Hey, Lionel. First of all, I'm not saying "was". I'm saying "might have been". Now to answer your question: no, not quite.

I'm suggesting Paul's opponents might have insinuated that Paul's support of Junia as an apostle could lead to her taking on a male disciple.

If so, then Paul's statement could be a direct refutation of their insinuation.

Lionel Woods said...

Okay, I got you. Are you convinced that Junias was an apostle and female? Does that allow for women elders if so? In other word can a woman be an apostle but be disqualfied from being an elder because she is female. Apostle seems to be a supernatural gift while elder is something we recognize but also could be supernartual also (Acts 20). Thanks.

Bill said...

Ahem. I do not know for what this "allows". ;-)

Yes, Junia was a woman. She seems to have been an exception among the apostles, like Deborah among Israel's Judges. However, I would not assume that modern ratios of male/female church planters should mirror ancient ones. I'd take the same attitude as Paul: if she can do it, great!

On elders, I'd guess Paul intended all Ephesian elders to be male; "husband of one wife", you know. However, once again, I wouldn't necessarily make that a standard for today.

Who's qualified to be an "elder"? By Paul's standards, probably none of us.

So, should women be "elders"? I'm not even sure men should be "elders". But if men can be, women can be. Probably.

In my Ideal Church, in my dreams, I'd certainly hope the community would grow to acknowledge caring oversight among brothers and sisters in the church. Ideally, I'd say we need both male and female shepherds.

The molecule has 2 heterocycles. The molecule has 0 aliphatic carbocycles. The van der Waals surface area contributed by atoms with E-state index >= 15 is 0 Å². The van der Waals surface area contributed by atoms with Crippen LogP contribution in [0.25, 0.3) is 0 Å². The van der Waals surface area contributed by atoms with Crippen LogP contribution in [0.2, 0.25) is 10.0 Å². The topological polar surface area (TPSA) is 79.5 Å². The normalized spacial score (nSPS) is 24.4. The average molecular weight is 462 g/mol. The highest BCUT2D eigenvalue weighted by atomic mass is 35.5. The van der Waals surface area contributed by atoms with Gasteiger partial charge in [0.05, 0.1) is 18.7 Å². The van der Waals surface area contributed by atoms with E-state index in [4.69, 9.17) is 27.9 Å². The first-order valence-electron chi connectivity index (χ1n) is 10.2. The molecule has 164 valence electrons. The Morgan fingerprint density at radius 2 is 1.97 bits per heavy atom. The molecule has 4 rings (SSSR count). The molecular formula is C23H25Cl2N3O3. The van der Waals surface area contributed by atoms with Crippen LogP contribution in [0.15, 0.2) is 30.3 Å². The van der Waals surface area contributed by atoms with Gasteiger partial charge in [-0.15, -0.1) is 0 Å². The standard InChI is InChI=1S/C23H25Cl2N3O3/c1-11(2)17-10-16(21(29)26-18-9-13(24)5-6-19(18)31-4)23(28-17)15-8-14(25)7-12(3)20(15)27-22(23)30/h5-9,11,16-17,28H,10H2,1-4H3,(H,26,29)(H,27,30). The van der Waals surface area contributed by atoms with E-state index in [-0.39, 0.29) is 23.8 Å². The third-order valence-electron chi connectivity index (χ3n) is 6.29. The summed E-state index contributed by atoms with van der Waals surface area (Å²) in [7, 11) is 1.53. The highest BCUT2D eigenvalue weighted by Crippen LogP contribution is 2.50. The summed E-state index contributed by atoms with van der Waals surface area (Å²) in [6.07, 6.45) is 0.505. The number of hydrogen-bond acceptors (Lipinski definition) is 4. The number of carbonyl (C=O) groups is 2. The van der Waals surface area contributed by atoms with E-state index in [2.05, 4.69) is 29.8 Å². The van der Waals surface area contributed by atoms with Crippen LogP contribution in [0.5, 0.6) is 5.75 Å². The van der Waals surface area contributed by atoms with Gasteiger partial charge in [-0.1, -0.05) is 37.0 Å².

Lionel Woods said...

Heretic!!!!!!!

Nah, just joking. Can you help me understand your statement more? Let me ask another question which is more of a personal one. Would you join a church plant that had in its doctrinal statement a position that prevented women participating in oversight/teaching? And why?

Bill said...

Four quick points, in no particular order:

1. You are tireless.

2. I'm not a joiner.

3. "Doctrinal statement"???

4. I've hung out with worse.

Lionel Woods said...

Why Tireless?

Bill said...

Because your brain's like a spider monkey on crack! In a good way, of course. :-)

Lionel Woods said...

I am really struggling through this stuff bro. I want to be faithful and I want to see people grow.

A. Amos Love said...

Bill

"Who's qualified to be an "elder"?
By Paul's standards, probably none of us."

Yes, Paul does make it tough.

Do you know anyone who really cares
about the qualifications?

Never met an elder
who could fulfill the first qualification.

Bishops “must be” blameless...

It's fun to watch all the different gyrations and
excuses “elders” and “leaders?” come up with
trying to explain away blameless.

Blameless... How important is this word?

Paul was probably just joking around anyway.

Junia - who is telling the truth? Much debate.
Man or women. Apostle or just known by apostles.

Here’s a few who disagree about Junia.

Revised Standard Version

Romans 16:7 Greet Andronicus and Junias,
my kinsmen and fellow prisoners:
They are “men” of note among the apostles,
and they were in Christ before me.

Phillips Modern Translation

Romans 16:7 A warm greeting too,
for Andronicus and Junias
my fellow-countrymen and fellow-prisoners;
they are outstanding “men” among the messengers...

The Amplified Bible

Romans 16:7 Remember me to Andronicus and Junias, my tribal kinsmen and once my fellow prisoners. They are “men” held in high esteem among the apostles...

The New Testament: Edgar J. Goodspeed

Romans 16:7 ...They are noted “men” ...